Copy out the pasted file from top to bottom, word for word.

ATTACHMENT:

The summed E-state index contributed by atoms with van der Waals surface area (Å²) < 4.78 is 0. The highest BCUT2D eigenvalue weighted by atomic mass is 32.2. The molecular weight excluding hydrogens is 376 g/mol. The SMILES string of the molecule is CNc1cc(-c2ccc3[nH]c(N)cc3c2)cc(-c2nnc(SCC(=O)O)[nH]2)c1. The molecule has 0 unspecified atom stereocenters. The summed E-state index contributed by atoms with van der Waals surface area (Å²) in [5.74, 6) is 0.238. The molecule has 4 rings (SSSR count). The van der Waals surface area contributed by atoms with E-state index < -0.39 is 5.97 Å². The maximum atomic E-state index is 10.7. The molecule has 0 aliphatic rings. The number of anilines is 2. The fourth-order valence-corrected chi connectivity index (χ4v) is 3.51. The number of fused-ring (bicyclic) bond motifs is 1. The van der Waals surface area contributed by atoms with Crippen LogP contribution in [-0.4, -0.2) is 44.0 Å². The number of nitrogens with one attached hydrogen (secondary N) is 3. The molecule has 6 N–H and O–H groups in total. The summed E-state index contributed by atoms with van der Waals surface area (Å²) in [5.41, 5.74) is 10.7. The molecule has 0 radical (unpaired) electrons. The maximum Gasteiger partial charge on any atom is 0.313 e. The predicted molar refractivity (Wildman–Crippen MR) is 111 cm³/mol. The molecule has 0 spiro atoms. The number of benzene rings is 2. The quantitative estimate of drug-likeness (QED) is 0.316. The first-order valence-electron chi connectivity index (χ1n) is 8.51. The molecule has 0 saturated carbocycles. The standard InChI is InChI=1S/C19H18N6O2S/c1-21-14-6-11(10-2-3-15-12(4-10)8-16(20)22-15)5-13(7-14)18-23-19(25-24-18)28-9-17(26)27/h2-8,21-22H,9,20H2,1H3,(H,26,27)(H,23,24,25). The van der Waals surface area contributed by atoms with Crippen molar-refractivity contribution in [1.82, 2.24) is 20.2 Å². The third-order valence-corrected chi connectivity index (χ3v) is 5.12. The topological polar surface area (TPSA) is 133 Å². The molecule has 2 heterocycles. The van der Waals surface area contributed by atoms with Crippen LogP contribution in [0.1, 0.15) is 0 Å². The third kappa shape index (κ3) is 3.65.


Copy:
The summed E-state index contributed by atoms with van der Waals surface area (Å²) < 4.78 is 0. The highest BCUT2D eigenvalue weighted by atomic mass is 32.2. The molecular weight excluding hydrogens is 376 g/mol. The SMILES string of the molecule is CNc1cc(-c2ccc3[nH]c(N)cc3c2)cc(-c2nnc(SCC(=O)O)[nH]2)c1. The molecule has 0 unspecified atom stereocenters. The summed E-state index contributed by atoms with van der Waals surface area (Å²) in [5.74, 6) is 0.238. The molecule has 4 rings (SSSR count). The van der Waals surface area contributed by atoms with E-state index < -0.39 is 5.97 Å². The maximum atomic E-state index is 10.7. The molecule has 0 aliphatic rings. The number of anilines is 2. The fourth-order valence-corrected chi connectivity index (χ4v) is 3.51. The number of fused-ring (bicyclic) bond motifs is 1. The van der Waals surface area contributed by atoms with Crippen LogP contribution in [-0.4, -0.2) is 44.0 Å². The number of nitrogens with one attached hydrogen (secondary N) is 3. The molecule has 6 N–H and O–H groups in total. The summed E-state index contributed by atoms with van der Waals surface area (Å²) in [5.41, 5.74) is 10.7. The molecule has 0 radical (unpaired) electrons. The maximum Gasteiger partial charge on any atom is 0.313 e. The predicted molar refractivity (Wildman–Crippen MR) is 111 cm³/mol. The molecule has 0 spiro atoms. The number of benzene rings is 2. The quantitative estimate of drug-likeness (QED) is 0.316. The first-order valence-electron chi connectivity index (χ1n) is 8.51. The molecule has 0 saturated carbocycles. The standard InChI is InChI=1S/C19H18N6O2S/c1-21-14-6-11(10-2-3-15-12(4-10)8-16(20)22-15)5-13(7-14)18-23-19(25-24-18)28-9-17(26)27/h2-8,21-22H,9,20H2,1H3,(H,26,27)(H,23,24,25). The van der Waals surface area contributed by atoms with Crippen molar-refractivity contribution in [1.82, 2.24) is 20.2 Å². The third-order valence-corrected chi connectivity index (χ3v) is 5.12. The topological polar surface area (TPSA) is 133 Å². The molecule has 2 heterocycles. The van der Waals surface area contributed by atoms with Crippen LogP contribution in [0.1, 0.15) is 0 Å². The third kappa shape index (κ3) is 3.65.